• Standard 16-inch steel wheels with covers; 16- and 17-inch alloy wheels available
  • Standard rear spoiler
  • Locking and lighted charge port on the nose of the car
  • Standard LED taillights; optional LED headlamps
  • Optional fog lamps
  • Small solar panel atop the SL’s liftgate spoiler trickle-charges the regular 12-volt battery

InteriorThe five-seat Leaf has a 60/40-split folding backseat that extends the cargo area forward. Interior features include:

  • Standard cloth upholstery; leather-trimmed seats optional
  • Standard front and rear heated seats
  • Standard heated steering wheel
  • Standard CD stereo with MP3 jack and iPod connectivity
  • Standard Bluetooth connectivity
  • Dash screen can show a graphical range indicator on the available navigation system’s map and provide multiple energy-readout screens to help gauge energy use and remaining range
  • Optional Pandora integration for iPhone
  • Optional navigation system has a new Eco route feature that suggests energy-saving routes

Under the HoodThe Leaf uses a 340-volt battery pack to power an electric drive motor, which drives the front wheels with 107 horsepower and 187 pounds-feet of torque. Mechanical features include:

  • Depleted battery can recharge in seven hours at 240 volts or in 21 hours at 120 volts
  • Optional 6.6-kw onboard charger cuts charging time to four hours at 240 volts
  • A public quick-charge station (where available) can charge a depleted battery to 80 percent in about 30 minutes, but it requires the optional quick-charge port

SafetyThe Leaf’s high-voltage battery pack is designed to disconnect in the event of an airbag deployment or water intrusion. At the behest of rescue workers, Nissan incorporated an access panel into the floor that has a kill switch for first responders. Safety features include:

  • Side-impact airbags for the front seats
  • Side curtain airbags
  • Antilock brakes
  • Electronic stability system
  • Traction control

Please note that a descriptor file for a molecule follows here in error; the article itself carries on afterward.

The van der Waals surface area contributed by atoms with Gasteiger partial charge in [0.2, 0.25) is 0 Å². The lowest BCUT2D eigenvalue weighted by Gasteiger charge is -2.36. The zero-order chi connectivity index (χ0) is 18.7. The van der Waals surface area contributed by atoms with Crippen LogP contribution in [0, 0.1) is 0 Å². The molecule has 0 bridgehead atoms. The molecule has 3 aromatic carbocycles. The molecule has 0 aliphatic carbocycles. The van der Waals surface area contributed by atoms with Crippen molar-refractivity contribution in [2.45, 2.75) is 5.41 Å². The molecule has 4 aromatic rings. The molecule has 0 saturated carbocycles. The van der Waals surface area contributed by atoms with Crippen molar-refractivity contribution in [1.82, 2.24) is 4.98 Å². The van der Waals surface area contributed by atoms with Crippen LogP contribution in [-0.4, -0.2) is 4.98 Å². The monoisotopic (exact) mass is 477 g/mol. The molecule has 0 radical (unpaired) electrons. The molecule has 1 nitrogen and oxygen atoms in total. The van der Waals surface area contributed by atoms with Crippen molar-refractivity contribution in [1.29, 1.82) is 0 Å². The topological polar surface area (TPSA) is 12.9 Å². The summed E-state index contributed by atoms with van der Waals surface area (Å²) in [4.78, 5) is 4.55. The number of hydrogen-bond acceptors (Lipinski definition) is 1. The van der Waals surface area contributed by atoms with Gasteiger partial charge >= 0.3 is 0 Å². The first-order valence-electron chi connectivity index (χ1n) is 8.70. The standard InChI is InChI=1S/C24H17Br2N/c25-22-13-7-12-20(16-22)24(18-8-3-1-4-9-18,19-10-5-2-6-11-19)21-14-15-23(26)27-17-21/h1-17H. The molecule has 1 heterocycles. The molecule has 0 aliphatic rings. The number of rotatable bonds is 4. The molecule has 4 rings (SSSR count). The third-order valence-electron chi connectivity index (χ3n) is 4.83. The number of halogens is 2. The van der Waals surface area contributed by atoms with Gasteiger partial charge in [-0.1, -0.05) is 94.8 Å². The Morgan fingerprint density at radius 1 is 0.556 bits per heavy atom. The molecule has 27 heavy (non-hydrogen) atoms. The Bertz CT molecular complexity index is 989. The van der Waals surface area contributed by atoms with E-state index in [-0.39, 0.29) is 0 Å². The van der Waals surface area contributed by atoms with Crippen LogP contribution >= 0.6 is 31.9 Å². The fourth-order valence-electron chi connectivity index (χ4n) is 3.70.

• Optional backup camera


Consumer reviews

Rating breakdown (out of 5):
  • Comfort 4.3
  • Interior 4.3
  • Performance 4.3
  • Value 4.4
  • Exterior 3.8
  • Reliability 4.4
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Most recent consumer reviews


Awesome car but 65miles range sucks sometimes

I drive this car daily, maybe 100 miles often. Very impressed with how quickly it accelerates. I bought the car and took it straight to the Nissan dealership as recommended for the full inspection. Very very cheap to maintain. Just takes a while to get confident in driving and making sure there’s a charging station around since I only get 65 miles per charge. Fun car to drive.


My first Electric Car / I have bought 2 more.

This car is a great driver, get the tires rotated every 6000 miles and you are good to go. Sporty and fast, car costs about 3 cents a mile to drive. I went from a gas bill of $25+ a week to less than $25 dollars a month in my electricity bill.


Great commuter car, saves LOTS of money on gas

After driving a big gas-guzzling V8 back and forth to work 40 miles a day, I realized I was spending more than $200 a month on gas. A friend had a Nissan LEAF and I was impressed with it. When I saw that used LEAFs had come down below $9,000, I crunched the numbers and realized I'd save more money in Gas than what my monthly payment would be. It was a no-brainer. It was a 2013, bought in 2017 - so it had already had some miles on it, about 50,000... and these EVs won't last forever, I knew that going in. But it still had a range of 70-75 miles per charge and that worked for me. It wouldn't be ideal as my ONLY car, but as my commuter car it is nice, sporty, comfortable and IT SAVES ME MONEY! I can also use the HOV lanes while driving solo since it's an alt fuel vehicle! EVs also have little to no maintenance (no oil changes, etc).

See all 60 consumer reviews


New car and Certified Pre-Owned programs by Nissan Certified Select
New car program benefits
36 months/36,000 miles
60 months/unlimited distance
60 months/60,000 miles
Hybrid electric
96 months/100,000 miles
Certified Pre-Owned program benefits
Maximum age/mileage
Nissan and non-Nissan vehicles less than 10 years old and less than 100,000 miles. (Nissan vehicles less than 6 years from original new car in-service date must have more than 60,000 to qualify for Certified Select.)
6 months/6,000 miles from date of sale
Dealer certification required
84-point inspection
Roadside assistance
View all cpo program details